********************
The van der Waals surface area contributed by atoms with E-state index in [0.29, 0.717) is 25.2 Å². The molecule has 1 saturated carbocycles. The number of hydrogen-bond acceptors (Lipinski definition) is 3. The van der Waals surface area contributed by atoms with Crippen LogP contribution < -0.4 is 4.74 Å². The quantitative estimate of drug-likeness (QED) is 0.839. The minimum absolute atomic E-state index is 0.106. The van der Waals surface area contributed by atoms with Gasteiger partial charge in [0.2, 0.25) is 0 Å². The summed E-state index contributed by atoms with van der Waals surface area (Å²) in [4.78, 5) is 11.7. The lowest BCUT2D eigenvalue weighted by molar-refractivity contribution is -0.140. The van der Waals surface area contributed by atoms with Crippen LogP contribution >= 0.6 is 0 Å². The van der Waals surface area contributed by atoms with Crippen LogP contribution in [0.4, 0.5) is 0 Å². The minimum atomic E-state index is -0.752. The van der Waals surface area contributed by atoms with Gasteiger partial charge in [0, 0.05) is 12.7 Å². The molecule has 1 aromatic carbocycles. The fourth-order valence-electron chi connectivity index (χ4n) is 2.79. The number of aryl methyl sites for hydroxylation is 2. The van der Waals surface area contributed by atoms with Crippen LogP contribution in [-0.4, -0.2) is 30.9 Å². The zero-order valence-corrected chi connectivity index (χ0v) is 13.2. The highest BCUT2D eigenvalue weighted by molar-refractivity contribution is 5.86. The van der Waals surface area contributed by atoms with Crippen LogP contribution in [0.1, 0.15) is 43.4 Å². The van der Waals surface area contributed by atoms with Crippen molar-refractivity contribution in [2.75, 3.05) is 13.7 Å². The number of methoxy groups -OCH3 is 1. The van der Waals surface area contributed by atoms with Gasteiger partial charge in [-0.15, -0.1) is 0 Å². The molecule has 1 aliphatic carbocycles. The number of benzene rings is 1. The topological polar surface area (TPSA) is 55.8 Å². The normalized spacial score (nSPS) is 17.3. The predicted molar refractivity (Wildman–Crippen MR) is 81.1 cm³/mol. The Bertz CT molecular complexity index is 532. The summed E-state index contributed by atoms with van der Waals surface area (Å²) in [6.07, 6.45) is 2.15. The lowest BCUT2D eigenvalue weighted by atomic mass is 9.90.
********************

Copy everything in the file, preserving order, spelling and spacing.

The van der Waals surface area contributed by atoms with E-state index in [0.29, 0.717) is 25.2 Å². The molecule has 1 saturated carbocycles. The number of hydrogen-bond acceptors (Lipinski definition) is 3. The van der Waals surface area contributed by atoms with Crippen LogP contribution < -0.4 is 4.74 Å². The quantitative estimate of drug-likeness (QED) is 0.839. The minimum absolute atomic E-state index is 0.106. The van der Waals surface area contributed by atoms with Gasteiger partial charge in [0.2, 0.25) is 0 Å². The summed E-state index contributed by atoms with van der Waals surface area (Å²) in [4.78, 5) is 11.7. The lowest BCUT2D eigenvalue weighted by molar-refractivity contribution is -0.140. The van der Waals surface area contributed by atoms with Crippen LogP contribution >= 0.6 is 0 Å². The van der Waals surface area contributed by atoms with Crippen LogP contribution in [0.4, 0.5) is 0 Å². The minimum atomic E-state index is -0.752. The van der Waals surface area contributed by atoms with Gasteiger partial charge in [0, 0.05) is 12.7 Å². The molecule has 1 aromatic carbocycles. The fourth-order valence-electron chi connectivity index (χ4n) is 2.79. The number of aryl methyl sites for hydroxylation is 2. The van der Waals surface area contributed by atoms with Crippen LogP contribution in [-0.4, -0.2) is 30.9 Å². The zero-order valence-corrected chi connectivity index (χ0v) is 13.2. The highest BCUT2D eigenvalue weighted by molar-refractivity contribution is 5.86. The van der Waals surface area contributed by atoms with Crippen LogP contribution in [0.1, 0.15) is 43.4 Å². The van der Waals surface area contributed by atoms with Crippen molar-refractivity contribution in [2.75, 3.05) is 13.7 Å². The number of methoxy groups -OCH3 is 1. The van der Waals surface area contributed by atoms with Gasteiger partial charge in [-0.15, -0.1) is 0 Å². The molecule has 1 aliphatic carbocycles. The number of benzene rings is 1. The topological polar surface area (TPSA) is 55.8 Å². The normalized spacial score (nSPS) is 17.3. The predicted molar refractivity (Wildman–Crippen MR) is 81.1 cm³/mol. The Bertz CT molecular complexity index is 532. The summed E-state index contributed by atoms with van der Waals surface area (Å²) in [6.07, 6.45) is 2.15. The lowest BCUT2D eigenvalue weighted by atomic mass is 9.90.